HIV clinics and nonprofits serving those at highest risk for the virus stand to lose over $100 million in funding annually, reports NBC News. That’s because, effective January 2022, pharma giant Gilead Sciences, which manufactures several blockbuster HIV treatments, is ending a reimbursement system that helps finance the clinics.
Counterintuitively, the recent availability of generic and cheaper meds that prevent HIV actually worsen the dire financial situation of these HIV clinics.
The funding loss, NBC News reports, will be especially devastating to clinics that cater to the uninsured and provide pre-exposure prophylaxis (PrEP), the daily pill that HIV-negative people take to protect them from contracting the virus. This means that untold numbers of people could lose their access to PrEP and related services, such as blood work and HIV testing.
Between 2018 and 2019, #PrEP use increased by 20% across the U.S. Explore the PrEP use trends at the state- and county-level on AIDSVu’s interactive maps: https://t.co/ukZrkmKQDP pic.twitter.com/mzABSNc6Si— AIDSVu (@AIDSVu) June 18, 2021
The situation stems from federal law 340B, which regulates drug pricing. As NBC News explains, 340B allows clinics that cater to uninsured or underinsured clients to obtain steep discounts on meds. The insurers, however, reimburse the clinics’ pharmacies for an amount closer to the drugs’ list price, leaving the clinics with extra cash. The clinics then use this surplus, referred to as the “340B spread,” to fund their services and pay for their uninsured clients.
Gilead Sciences, which manufactures Truvada and Descovy—the two meds approved by the Federal Drug Administration for PrEP as well as for HIV treatment—had operated under a similar agreement with clinics, providing free HIV meds and allowing the clinics to receive substantial reimbursements. The drugmaker, NBC News reports, said it is ending the program because of increasing costs.
Considering that a month’s supply of Truvada costs $1,842, HIV clinics stand to lose a staggering amount of funding.
Of note, most insurance covers PrEP, and a generic version of Truvada recently hit the U.S. market, but when 340B clinics prescribe generics, they don’t receive the vital reimbursement funds that keep them afloat.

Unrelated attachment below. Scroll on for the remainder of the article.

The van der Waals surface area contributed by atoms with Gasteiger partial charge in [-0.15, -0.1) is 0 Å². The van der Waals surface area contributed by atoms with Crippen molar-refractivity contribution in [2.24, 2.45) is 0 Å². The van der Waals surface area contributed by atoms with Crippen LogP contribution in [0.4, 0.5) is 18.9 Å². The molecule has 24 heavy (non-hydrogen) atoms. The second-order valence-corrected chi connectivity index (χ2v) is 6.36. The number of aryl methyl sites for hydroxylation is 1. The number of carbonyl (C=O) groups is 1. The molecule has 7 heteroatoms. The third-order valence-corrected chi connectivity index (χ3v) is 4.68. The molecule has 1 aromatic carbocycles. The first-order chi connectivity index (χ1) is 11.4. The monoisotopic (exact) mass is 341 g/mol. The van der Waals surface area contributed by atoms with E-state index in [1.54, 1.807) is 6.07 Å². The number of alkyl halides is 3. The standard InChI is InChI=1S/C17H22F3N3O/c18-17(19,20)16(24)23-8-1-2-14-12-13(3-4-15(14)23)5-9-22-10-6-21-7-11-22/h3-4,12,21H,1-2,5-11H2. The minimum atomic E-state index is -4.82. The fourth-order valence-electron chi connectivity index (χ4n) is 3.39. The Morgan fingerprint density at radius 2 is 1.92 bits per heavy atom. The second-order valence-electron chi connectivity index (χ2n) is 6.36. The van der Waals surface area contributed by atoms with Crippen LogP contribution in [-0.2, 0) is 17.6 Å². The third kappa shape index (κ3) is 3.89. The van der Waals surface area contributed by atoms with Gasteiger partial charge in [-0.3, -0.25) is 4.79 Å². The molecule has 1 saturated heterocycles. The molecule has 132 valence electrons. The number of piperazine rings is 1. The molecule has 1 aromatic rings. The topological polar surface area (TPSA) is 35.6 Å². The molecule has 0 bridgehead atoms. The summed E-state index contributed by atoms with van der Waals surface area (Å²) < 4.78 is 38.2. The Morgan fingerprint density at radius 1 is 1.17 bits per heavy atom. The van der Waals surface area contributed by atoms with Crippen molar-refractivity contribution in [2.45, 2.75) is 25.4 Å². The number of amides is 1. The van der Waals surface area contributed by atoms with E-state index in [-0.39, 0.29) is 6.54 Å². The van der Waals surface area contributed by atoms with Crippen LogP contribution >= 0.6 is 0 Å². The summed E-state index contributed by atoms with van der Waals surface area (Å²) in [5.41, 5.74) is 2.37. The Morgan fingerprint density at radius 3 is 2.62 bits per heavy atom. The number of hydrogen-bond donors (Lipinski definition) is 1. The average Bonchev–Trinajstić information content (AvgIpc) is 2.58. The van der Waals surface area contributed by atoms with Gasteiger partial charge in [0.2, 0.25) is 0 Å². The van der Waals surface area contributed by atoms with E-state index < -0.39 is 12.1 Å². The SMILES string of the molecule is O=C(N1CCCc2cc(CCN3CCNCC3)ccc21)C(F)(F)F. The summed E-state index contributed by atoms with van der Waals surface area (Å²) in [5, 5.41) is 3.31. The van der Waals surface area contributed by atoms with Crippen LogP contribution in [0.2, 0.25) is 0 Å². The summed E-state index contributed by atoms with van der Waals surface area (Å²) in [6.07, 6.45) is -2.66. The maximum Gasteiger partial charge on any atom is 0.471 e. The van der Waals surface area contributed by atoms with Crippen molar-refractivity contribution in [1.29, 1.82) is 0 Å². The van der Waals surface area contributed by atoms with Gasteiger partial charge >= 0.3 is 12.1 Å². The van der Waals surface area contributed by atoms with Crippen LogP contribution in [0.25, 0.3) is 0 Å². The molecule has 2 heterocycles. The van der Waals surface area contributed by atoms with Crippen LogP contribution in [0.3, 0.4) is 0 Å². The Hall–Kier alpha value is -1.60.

“This will shut us down,” Tony Christon-Walker, director of prevention and community partnerships at AIDS Alabama, which operates a PrEP clinic, told NBC News. Gilead’s withdrawal from the funding program, he said, will “destroy our program and totally inhibit our ability to see uninsured clients, which make up the bulk of our business.”
The funding loss will strike at those most vulnerable to HIV and the clinics that serve them. This includes African-American, Latino and LGBTQ people and residents of the South. For example, In 2019, African Americans represented 13% of the U.S. population but 43% of new HIV cases; in the South, they accounted for 52% of HIV diagnoses. You can learn more about HIV among African Americans—and several other minority populations—by visiting the HIV/AIDS Basics on POZ.com and clicking on the “HIV in Specific Populations” section.
The funding loss will also hinder the federal initiative titled “Ending the HIV Epidemic: A Plan for America.” The plan aims to lower new HIV rates 75% by 2025 and 90% by 2030, which would amount to fewer than 3,000 HIV cases a year, making transmission relatively rare. “Ending the HIV Epidemic” is built on four main pillars:
- Diagnose all individuals with HIV as soon after infection as possible;
- Treat HIV rapidly and effectively to achieve long-term viral suppression;
- Prevent at-risk individuals from becoming HIV positive, including via the use of pre-exposure prophylaxis (PrEP); and
- Rapidly detect and respond to emerging HIV clusters to further reduce new transmissions.
PrEP remains a vital element of the federal initiative in part because it is so effective. Scientists estimate PrEP to be about 99% effective among men who have sex with men and to be greater than the current estimate of 88% to 90% effective for heterosexual men and women. For more details, see the POZ article “How Well Do U=U and PrEP Work? The CDC Updates Its Answers.”
And to learn more about the prevention regimen, see “What’s the Difference Between Truvada and Descovy for PrEP?” and “Prevention: Generic Truvada.” For more general information, see the POZ Basics on HIV Prevention.